How Steelers' Ben Roethlisberger improved from five-interception game

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PITTSBURGH — When Ben Roethlisberger said on his radio show last week that he wanted a rematch with the Jaguars, it got the attention of a Jacksonville defense eager to prove those five interceptions weren’t a fluke.

The Steelers quarterback’s play has improved dramatically since Pittsburgh’s Week 5 home loss in which he tossed those five picks, fueling the confidence to call for that rematch in Sunday’s AFC divisional round of the playoffs.

Roethlisberger now is one of the league’s hottest quarterbacks, with 325 yards per game and 16 total touchdowns over his past six games.

“He’s locked everybody in,” said Pittsburgh guard Ramon Foster.

Here are a few ways Roethlisberger can put together a cleaner performance this time against Jacksonville, one of the best defenses he’ll face.

Not forcing the issue

Roethlisberger’s first pick from Week 5 shows backup running back James Conner failing to pick up a blitz, forcing Roethlisberger to misfire to an open Vance McDonald and letting Jalen Ramsey get back into the play.

Without the hit, Roethlisberger would likely have made the proper throw. But the Steelers’ backfield blocking is better now, and with Roethlisberger’s 12 sacks since that game, he has gone down when an easy play is out of reach. That’s a good thing. He has limited turnovers as a result, throwing 22 touchdowns to seven interceptions in his final 10 games of the year.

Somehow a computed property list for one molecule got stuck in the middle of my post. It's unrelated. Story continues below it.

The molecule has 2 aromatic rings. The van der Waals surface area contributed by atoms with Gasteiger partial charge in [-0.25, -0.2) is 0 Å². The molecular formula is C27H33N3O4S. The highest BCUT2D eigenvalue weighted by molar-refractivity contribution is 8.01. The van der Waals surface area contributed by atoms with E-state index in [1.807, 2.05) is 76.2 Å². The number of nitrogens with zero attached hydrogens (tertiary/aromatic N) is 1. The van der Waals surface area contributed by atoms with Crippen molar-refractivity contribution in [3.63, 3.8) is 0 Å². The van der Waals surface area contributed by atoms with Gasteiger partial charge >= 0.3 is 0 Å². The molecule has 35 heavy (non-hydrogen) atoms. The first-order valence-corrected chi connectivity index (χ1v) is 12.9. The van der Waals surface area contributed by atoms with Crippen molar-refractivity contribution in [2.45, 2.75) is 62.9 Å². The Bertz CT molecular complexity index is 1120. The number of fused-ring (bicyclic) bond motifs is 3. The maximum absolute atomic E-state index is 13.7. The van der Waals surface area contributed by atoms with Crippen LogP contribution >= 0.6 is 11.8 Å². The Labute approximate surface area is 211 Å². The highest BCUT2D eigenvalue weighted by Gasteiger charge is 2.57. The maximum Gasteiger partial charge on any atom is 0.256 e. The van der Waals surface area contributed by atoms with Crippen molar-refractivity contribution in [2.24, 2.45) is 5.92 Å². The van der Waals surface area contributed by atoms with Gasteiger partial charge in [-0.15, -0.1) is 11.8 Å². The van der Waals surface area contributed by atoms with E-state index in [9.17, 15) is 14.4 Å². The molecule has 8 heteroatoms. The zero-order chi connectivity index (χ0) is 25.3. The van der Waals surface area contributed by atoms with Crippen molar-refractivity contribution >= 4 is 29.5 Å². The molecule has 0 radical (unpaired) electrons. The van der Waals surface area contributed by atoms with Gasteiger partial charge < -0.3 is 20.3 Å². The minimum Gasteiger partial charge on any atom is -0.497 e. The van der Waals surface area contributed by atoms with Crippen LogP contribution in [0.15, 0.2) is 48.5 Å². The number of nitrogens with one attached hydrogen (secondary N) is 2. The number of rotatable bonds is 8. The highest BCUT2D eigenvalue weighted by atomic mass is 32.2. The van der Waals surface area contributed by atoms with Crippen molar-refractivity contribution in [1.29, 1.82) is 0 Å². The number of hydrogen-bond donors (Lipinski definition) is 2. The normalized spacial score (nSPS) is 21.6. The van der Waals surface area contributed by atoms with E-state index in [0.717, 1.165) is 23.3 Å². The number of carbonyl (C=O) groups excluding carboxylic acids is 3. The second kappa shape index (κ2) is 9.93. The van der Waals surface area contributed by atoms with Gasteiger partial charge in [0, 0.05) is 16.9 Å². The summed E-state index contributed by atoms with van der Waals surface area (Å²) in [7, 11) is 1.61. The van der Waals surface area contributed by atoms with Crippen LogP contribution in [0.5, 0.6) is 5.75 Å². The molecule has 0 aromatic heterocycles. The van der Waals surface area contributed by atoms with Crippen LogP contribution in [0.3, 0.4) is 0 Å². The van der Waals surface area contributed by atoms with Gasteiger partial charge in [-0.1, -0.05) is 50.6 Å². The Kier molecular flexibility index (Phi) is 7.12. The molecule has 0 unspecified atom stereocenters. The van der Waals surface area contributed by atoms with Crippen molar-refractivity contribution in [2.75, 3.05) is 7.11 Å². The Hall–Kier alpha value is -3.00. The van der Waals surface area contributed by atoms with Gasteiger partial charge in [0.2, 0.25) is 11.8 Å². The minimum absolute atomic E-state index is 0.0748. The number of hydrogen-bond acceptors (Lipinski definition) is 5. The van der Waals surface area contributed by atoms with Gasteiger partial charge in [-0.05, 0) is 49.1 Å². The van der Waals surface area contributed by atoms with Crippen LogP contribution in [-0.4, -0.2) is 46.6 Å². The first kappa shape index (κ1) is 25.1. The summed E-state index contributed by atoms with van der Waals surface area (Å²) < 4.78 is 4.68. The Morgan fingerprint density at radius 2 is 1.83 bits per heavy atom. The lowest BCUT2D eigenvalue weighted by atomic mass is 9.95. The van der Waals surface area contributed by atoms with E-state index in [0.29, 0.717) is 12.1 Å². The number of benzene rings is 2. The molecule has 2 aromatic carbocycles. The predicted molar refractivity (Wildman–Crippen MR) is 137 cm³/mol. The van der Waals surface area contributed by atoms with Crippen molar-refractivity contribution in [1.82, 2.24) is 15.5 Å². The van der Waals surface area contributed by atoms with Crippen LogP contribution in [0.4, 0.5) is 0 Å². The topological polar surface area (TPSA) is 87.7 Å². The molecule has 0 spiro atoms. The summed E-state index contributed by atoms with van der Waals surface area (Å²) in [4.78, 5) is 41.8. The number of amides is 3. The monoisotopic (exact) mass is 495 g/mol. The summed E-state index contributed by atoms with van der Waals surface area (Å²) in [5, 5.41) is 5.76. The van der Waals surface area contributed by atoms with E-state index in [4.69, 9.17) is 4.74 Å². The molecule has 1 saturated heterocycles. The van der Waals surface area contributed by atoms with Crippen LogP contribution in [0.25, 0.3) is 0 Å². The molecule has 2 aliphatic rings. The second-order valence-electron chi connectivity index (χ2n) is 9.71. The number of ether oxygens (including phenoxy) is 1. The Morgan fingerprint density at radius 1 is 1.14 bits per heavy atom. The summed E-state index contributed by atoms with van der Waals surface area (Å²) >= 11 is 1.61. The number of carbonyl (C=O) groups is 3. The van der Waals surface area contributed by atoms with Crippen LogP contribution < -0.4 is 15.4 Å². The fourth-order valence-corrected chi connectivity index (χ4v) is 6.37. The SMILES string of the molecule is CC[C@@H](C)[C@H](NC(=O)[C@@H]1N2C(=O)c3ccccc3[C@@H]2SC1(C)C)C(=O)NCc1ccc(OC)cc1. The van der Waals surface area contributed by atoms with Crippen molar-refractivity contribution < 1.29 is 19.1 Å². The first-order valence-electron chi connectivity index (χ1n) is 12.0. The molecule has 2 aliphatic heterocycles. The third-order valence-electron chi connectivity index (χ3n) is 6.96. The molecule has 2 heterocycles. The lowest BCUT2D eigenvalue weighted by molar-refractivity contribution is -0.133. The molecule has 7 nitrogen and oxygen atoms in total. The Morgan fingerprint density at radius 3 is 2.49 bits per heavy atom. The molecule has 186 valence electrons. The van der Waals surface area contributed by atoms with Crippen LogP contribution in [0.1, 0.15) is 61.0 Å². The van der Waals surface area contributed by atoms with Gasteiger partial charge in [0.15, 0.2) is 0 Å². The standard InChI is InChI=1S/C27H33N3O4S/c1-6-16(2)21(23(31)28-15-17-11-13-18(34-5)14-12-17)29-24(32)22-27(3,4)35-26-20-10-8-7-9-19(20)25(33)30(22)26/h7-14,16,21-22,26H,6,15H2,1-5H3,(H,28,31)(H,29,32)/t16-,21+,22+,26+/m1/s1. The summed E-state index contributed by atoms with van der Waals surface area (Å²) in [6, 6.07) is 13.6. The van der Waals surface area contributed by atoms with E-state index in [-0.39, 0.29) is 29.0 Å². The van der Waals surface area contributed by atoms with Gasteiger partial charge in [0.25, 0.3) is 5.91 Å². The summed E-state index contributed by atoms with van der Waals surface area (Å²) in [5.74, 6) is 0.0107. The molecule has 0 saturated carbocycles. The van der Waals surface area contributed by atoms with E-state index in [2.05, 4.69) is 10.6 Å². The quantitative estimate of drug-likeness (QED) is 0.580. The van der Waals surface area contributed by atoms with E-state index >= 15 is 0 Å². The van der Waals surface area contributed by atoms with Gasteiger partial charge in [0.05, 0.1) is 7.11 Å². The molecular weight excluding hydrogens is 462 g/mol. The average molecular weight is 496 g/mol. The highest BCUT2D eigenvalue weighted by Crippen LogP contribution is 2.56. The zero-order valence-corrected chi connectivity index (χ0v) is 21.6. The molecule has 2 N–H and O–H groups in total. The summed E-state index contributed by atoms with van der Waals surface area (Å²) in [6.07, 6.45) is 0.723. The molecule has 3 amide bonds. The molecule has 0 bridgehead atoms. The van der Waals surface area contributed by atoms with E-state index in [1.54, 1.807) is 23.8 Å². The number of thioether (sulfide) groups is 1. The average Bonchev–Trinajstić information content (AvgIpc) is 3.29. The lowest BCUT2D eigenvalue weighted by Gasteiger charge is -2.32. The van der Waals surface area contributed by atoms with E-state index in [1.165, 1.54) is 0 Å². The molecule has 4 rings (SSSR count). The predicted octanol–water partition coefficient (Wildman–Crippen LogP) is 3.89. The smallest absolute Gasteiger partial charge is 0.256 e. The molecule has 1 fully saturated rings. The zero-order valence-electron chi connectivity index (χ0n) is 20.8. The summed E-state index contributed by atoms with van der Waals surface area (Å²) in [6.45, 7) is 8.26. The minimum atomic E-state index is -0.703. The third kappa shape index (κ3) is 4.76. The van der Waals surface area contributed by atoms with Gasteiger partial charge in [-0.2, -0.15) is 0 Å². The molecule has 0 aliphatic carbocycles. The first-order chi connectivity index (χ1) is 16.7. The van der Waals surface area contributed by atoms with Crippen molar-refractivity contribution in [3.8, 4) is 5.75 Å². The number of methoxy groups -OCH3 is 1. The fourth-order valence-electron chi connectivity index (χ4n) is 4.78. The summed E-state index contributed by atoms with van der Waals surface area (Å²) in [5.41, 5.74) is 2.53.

Playing the percentages

Jaguars linebacker Telvin Smith dropped into coverage for an easy interception on Roethlisberger’s pass attempt to Antonio Brown. It was a difficult throw to make, even for a quarterback of Roethlisberger’s arm strength.

Now, Roethlisberger will still take the calculated risk on occasion, but he’s playing the percentages more, which has helped his play.

Roethlisberger has stressed in recent weeks that he’s throwing passes based on the weakness he sees in a defense. With playmakers all over the field, that’s the best option: a combination of safe throws that elicit yards after the catch and a more potent deep ball. Roethlisberger likes to get these easy throws through the no-huddle offense, which seems to spark his confidence and timing.

Effective screen game

Much was made of Le’Veon Bell‘s modest 15 carries for 47 yards against Jacksonville, but just as important were Bell’s 10 catches for 46 yards (4.6 yards per catch). When Roethlisberger is at his best, Bell is getting easy chunk yardage in the passing game.

That has been happening late in the season, with Bell averaging 8.9 yards per catch (404 yards over 45 receptions) since Week 11. That’s about an extra 30 yards per game that Roethlisberger didn’t have earlier in the season. Bell’s backfield work gives the quarterback more options downfield.



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